And what action do you take when you hear, “Traffic at 12 o’clock, one mile, opposite direction, your altitude.” Me? I am turning right, and going down (not up). Pull the nose up and you are blind; the Ancients said “go down and you can see 12 o’clock level.” Plus, I can go down quicker than up. And please, do not key the microphone and say, “uh, okay, ah, we are looking.” Twelve o’clock at a mile? That’s as scary as “bandits at six o’clock high.” Moving beats looking. By turning turn right, you keep the traffic on your left, out the pilot’s side window.

Say you are on left downwind, approaching mid-field, and some bozo announces, “Bentwing 123 entering downwind at mid-field.” That guy is belly-up to you. Same deal: go down and right. If you turn left, you’ll be belly up to him also! Regardless of your particular horoscope sign, at that moment your new sign is YIELD. Give him the whole downwind at pattern altitude. Find him before he finds you.

Navigating. “The primary means of navigating,” said the Pelicans, “are pilotage and dead reckoning.” Everything else was a refinement or a backup. This was long before the era of the magenta line, but still true: “pilotage” means looking from the map to the ground, and checking your progress. “Deduced reckoning” means calculating from true to magnetic, factoring in wind, airspeed, distance.  If you are cruising along and your plan doesn’t match your avionics’ plan, something is amiss. Perhaps an unforecast wind? A NAV radio tuned incorrectly? Is the CDI icon still on GPS when you intended VOR?

I was walking across the ramp with a student in Austin, Texas, one day, and we had to pass around the left side of a huge Lockheed Lodestar that had just loaded up a bunch of people and was about to start. “Hey,” the pilot called out to us from his little storm window. Then, in a softer voice, “Which way is Lubbock? Don’t point!” Well, at least he was thinking about that before lurching off into the Texas sky.

Emergencies. Remember Apollo 13’s infamous radio call, “Houston, we have a problem…”  The nerdy ground controllers flew into a panic, but NASA flight director Gene Kranz brought order to the chaos by commanding, “Work the problem, people.” That’s great advice for any pilot facing an unplanned event and a rise in blood pressure. Keep calm, and work the problem!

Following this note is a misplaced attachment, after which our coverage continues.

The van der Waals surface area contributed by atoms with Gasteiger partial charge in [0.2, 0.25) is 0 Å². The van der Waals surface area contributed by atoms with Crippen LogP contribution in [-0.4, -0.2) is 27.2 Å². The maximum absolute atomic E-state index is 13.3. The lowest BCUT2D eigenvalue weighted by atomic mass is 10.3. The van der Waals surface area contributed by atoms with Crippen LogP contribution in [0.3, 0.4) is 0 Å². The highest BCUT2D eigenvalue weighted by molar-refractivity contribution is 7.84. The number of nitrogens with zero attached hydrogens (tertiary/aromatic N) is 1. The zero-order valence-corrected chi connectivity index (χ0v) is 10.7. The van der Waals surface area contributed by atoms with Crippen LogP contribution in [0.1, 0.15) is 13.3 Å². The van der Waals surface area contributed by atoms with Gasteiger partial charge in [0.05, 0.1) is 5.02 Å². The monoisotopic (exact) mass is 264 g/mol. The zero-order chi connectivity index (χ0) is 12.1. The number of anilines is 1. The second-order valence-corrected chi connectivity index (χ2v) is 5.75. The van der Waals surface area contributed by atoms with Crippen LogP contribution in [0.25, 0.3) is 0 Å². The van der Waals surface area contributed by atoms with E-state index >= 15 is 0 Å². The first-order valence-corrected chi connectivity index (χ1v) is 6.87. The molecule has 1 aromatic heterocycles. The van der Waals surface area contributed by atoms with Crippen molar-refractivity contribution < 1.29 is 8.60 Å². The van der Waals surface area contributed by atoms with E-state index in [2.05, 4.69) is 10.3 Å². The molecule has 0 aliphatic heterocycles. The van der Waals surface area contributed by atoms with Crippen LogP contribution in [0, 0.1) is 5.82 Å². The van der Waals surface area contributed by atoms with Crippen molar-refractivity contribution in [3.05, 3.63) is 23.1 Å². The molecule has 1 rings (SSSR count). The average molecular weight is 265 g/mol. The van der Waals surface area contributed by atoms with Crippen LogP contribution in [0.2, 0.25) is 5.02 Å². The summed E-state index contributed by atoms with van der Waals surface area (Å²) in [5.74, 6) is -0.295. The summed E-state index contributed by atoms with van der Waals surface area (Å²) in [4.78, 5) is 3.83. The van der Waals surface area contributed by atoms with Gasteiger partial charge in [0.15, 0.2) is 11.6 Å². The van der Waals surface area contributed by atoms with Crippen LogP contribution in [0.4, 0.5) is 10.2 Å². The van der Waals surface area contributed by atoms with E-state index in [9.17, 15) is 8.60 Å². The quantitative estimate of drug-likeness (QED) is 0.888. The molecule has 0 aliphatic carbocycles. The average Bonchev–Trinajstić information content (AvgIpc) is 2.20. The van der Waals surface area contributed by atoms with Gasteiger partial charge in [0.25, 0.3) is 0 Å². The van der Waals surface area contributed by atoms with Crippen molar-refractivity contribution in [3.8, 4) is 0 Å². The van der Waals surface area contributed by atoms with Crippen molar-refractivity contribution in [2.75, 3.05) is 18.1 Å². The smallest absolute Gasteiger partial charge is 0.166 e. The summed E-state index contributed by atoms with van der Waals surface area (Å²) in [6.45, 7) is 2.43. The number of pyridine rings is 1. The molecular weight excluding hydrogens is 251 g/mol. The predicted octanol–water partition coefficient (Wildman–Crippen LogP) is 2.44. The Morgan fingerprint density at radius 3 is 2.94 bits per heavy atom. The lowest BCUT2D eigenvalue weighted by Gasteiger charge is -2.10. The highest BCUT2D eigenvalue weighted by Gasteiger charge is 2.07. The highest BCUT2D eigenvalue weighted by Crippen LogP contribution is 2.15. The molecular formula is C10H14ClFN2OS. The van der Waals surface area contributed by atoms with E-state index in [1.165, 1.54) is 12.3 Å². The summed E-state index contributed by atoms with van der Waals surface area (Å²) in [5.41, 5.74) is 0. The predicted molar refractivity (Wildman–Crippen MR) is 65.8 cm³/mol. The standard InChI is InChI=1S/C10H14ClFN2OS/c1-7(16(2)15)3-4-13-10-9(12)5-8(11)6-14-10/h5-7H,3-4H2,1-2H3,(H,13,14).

Annunciator panel lit up

When the lights start flashing, don’t rush.

By the 1970s, the Air Force had distilled its checklist for handling any emergency into three steps, memorized and recited verbatim by all of us student pilots:

  1. Maintain aircraft control.
  2. Analyze the situation and take appropriate action.
  3. Land as soon as practical.

Today’s pilots might want to have that tattooed on their wrist, for quick reference. A C-141 pilot taught me, in any crisis, do take time to sort out all possible actions. Then do the most important one first. “If everything is priority,” he said, “then nothing is priority.”

Oh, those ancient ones were well-acquainted with Mr. Murphy and his laws: vacuum pumps and alternators only fail in IMC; sudden runway closures occur only at airports with a single runway; and if everything seems to be going along fine, you’ve obviously overlooked something.

Most odd situations are “semi-emergencies,” and require thoughtful, not frantic, action. Okay, an engine failure in a twin on takeoff leg requires a bit of hand-ballet (identify, verify, feather, gear up, flaps up) but most things (a wisp of smoke, an odd sound, a needle in the yellow) call for some careful thought before some reckless action.

Lindbergh himself was heard saying, “Danger is relative, and inexperience can be a magnifying glass.” Gray-haired Pelicans had seen co-pilots jerk the gear up too soon, or neophytes feather the good engine instead of the failed one (allowing the crew to log a few minutes of glider time while pleading with either engine to re-start).